JACKSON (AP) -- When most farmers are ordering seed, Mark and Peggy Edlin are planting theirs.
The couple begin planting vegetable and flower seeds in their on-farm greenhouses in December. The planting will continue through April, when Edlin's Produce and Greenhouse opens to the public selling a variety of bedding plants and hanging planters.
Although most of the greenhouse sales are complete by mid-June, the next phase begins -- the harvest and sale of vegetables and cut flowers at their Jackson-area farm and at the Lakes Area Farmers Market in Spirit Lake, Iowa.
Amid planting the eight acres of produce and flowers, Mark also works with his father, William, in a joint farming arrangement to plant 1,400 acres in corn, soybeans and hay. It's a busy schedule to get the garden and cropland planted, but it all works out, he said.
Feeder cattle are included in their farming enterprise. Most of the cattle's manure is used on cropland but the garden has also benefited from animal waste. Part of the garden is located on former pasture and contains enough nutrients so no other fertilizer has been added.
Their nursery and produce business isn't certified organic but they strive to use biological methods for pest and weed management and fertilizer, they said.
Mechanical and hand labor gets the job done. At one point, they planted 900 potatoes by hand, dropping the potatoes in a furrow created by the cultivator. The cultivator eliminated some of the hand labor, but they still had to cover the rows by hand. But last year they purchased a potato planter, which cut down on some of the potato planting chores. They still haven't found a way to cut the seed potatoes other than by hand.
Edlin's Produce and Greenhouse was started nine years ago by Peggy. It was the best of both worlds -- allowing her to use her horticulture talents and the knowledge gained from her South Dakota State University horticulture degree, plus the chance to work at home.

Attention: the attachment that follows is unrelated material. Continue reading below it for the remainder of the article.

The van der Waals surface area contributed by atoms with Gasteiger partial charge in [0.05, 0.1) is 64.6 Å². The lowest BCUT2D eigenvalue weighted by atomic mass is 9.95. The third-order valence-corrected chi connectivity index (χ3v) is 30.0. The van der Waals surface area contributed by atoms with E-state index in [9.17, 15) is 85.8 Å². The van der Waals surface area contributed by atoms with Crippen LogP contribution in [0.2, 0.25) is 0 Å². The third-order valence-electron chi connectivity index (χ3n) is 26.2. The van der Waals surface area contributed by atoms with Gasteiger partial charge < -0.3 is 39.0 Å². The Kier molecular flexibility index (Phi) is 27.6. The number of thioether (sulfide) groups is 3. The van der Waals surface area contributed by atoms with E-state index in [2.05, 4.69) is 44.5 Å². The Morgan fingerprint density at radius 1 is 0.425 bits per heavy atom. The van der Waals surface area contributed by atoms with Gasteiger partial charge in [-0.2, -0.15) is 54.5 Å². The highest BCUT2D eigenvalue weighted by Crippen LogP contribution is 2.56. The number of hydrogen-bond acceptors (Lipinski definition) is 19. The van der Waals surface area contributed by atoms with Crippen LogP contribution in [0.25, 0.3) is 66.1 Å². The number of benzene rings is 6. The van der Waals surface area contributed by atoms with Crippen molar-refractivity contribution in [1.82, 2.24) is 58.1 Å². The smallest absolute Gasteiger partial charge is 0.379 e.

"We have two kids and it was a way for me to stay at home with them," she said. "Now that they are getting older, they can help."
Kyle, the oldest at 6, is in kindergarten. Four-year-old Megan helps Mom and Dad put dirt in pots and bedding trays.
It's truly a family business. There are no hired hands to help with planting and vegetable harvests and sales. That's what the couple likes, but if the business continues to grow as it has every year since it started, the two may have to decide to stay at their present size or add on.
"We started with a small greenhouse and have been expanding each year," Mark said. "Our intentions were to start our own plants, which we would plant ourselves and sell the produce at the farmers market. Then the neighbors stopped to ask for a few plants and it kept growing since that."
The couple built new greenhouses as demand for their bedding plants grew. Last year they built a double greenhouse complete with sales area.
It's not an operation for the faint-hearted. Last year they planted about 800 tomato plants; 500 pepper plants; 1,300 pounds of potatoes; and two to three acres of sweet corn, pumpkins and squash. Cucumbers, lettuce, carrots, onions, peas, green beans and beets round out their offerings.
Mark, who is not a beet fan, is surprised by that vegetable's popularity. It's a big seller and one that customers say is hard to get in stores.
They plant what customers like and add a few new varieties, obtaining seed from catalogs and trial shows. But it's hard to get customers to try the new varieties.
Take the Yukon Gold potato.
"The first year we had them, you had to beg people to try them and now they ask you if you have it," Mark said.
They've made a name for themselves in the area. A friend is painting a business sign for their yard for their Minnesota customers. Their Iowa customers are only eight miles away at the Spirit Lake market.
It's been a good business for the young farmers, who have found the recipe for direct marketing vegetables, maintaining their farming operation and family time, and developing a business that can include their children one day.
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